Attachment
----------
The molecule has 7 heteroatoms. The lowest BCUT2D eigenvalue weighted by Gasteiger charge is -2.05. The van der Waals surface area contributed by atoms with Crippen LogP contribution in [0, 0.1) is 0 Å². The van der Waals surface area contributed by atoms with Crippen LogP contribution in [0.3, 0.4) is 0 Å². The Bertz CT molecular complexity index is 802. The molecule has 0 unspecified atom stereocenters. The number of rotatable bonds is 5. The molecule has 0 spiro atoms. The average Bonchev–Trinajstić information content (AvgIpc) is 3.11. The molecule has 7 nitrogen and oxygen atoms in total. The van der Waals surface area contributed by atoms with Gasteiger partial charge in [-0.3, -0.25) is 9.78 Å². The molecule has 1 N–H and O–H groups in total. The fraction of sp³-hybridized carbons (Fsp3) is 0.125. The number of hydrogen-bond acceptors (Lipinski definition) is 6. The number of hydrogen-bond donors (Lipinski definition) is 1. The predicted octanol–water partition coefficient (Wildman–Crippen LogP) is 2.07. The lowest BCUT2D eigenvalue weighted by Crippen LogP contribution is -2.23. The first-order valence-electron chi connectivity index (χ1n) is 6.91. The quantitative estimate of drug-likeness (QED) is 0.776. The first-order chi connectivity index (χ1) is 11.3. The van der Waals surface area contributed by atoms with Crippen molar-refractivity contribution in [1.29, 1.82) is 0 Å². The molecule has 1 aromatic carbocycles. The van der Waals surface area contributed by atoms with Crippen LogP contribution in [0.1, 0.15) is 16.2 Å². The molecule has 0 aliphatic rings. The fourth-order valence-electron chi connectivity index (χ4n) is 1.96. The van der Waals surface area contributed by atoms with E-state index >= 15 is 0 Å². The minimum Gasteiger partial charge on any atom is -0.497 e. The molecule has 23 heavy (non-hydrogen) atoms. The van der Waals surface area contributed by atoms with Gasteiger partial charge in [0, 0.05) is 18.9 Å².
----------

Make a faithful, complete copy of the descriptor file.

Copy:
The molecule has 7 heteroatoms. The lowest BCUT2D eigenvalue weighted by Gasteiger charge is -2.05. The van der Waals surface area contributed by atoms with Crippen LogP contribution in [0, 0.1) is 0 Å². The van der Waals surface area contributed by atoms with Crippen LogP contribution in [0.3, 0.4) is 0 Å². The Bertz CT molecular complexity index is 802. The molecule has 0 unspecified atom stereocenters. The number of rotatable bonds is 5. The molecule has 0 spiro atoms. The average Bonchev–Trinajstić information content (AvgIpc) is 3.11. The molecule has 7 nitrogen and oxygen atoms in total. The van der Waals surface area contributed by atoms with Gasteiger partial charge in [-0.3, -0.25) is 9.78 Å². The molecule has 1 N–H and O–H groups in total. The fraction of sp³-hybridized carbons (Fsp3) is 0.125. The number of hydrogen-bond acceptors (Lipinski definition) is 6. The number of hydrogen-bond donors (Lipinski definition) is 1. The predicted octanol–water partition coefficient (Wildman–Crippen LogP) is 2.07. The lowest BCUT2D eigenvalue weighted by Crippen LogP contribution is -2.23. The first-order valence-electron chi connectivity index (χ1n) is 6.91. The quantitative estimate of drug-likeness (QED) is 0.776. The first-order chi connectivity index (χ1) is 11.3. The van der Waals surface area contributed by atoms with Crippen molar-refractivity contribution in [1.29, 1.82) is 0 Å². The molecule has 1 aromatic carbocycles. The van der Waals surface area contributed by atoms with Crippen LogP contribution in [0.1, 0.15) is 16.2 Å². The molecule has 0 aliphatic rings. The fourth-order valence-electron chi connectivity index (χ4n) is 1.96. The van der Waals surface area contributed by atoms with E-state index >= 15 is 0 Å². The minimum Gasteiger partial charge on any atom is -0.497 e. The molecule has 23 heavy (non-hydrogen) atoms. The van der Waals surface area contributed by atoms with Gasteiger partial charge in [0, 0.05) is 18.9 Å².